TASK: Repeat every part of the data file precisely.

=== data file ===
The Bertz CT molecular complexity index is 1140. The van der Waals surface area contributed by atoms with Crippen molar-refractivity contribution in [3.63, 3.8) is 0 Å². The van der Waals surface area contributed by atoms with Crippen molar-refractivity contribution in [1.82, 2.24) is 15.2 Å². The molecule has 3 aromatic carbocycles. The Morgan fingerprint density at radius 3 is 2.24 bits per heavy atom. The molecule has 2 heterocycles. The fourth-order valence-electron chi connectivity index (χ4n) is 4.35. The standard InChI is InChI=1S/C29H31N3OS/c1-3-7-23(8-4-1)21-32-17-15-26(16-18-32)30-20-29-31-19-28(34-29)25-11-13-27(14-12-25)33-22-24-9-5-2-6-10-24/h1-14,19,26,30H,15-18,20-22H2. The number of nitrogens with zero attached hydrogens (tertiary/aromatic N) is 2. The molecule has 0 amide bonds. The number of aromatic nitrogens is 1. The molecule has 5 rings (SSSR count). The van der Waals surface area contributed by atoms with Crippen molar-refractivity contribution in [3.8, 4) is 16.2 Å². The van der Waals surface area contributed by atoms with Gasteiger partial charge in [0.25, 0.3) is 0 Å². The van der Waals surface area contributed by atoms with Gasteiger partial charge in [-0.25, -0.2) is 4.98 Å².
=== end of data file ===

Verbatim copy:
The Bertz CT molecular complexity index is 1140. The van der Waals surface area contributed by atoms with Crippen molar-refractivity contribution in [3.63, 3.8) is 0 Å². The van der Waals surface area contributed by atoms with Crippen molar-refractivity contribution in [1.82, 2.24) is 15.2 Å². The molecule has 3 aromatic carbocycles. The Morgan fingerprint density at radius 3 is 2.24 bits per heavy atom. The molecule has 2 heterocycles. The fourth-order valence-electron chi connectivity index (χ4n) is 4.35. The standard InChI is InChI=1S/C29H31N3OS/c1-3-7-23(8-4-1)21-32-17-15-26(16-18-32)30-20-29-31-19-28(34-29)25-11-13-27(14-12-25)33-22-24-9-5-2-6-10-24/h1-14,19,26,30H,15-18,20-22H2. The number of nitrogens with zero attached hydrogens (tertiary/aromatic N) is 2. The molecule has 0 amide bonds. The number of aromatic nitrogens is 1. The molecule has 5 rings (SSSR count). The van der Waals surface area contributed by atoms with Crippen molar-refractivity contribution in [3.8, 4) is 16.2 Å². The van der Waals surface area contributed by atoms with Gasteiger partial charge in [0.25, 0.3) is 0 Å². The van der Waals surface area contributed by atoms with Gasteiger partial charge in [-0.25, -0.2) is 4.98 Å².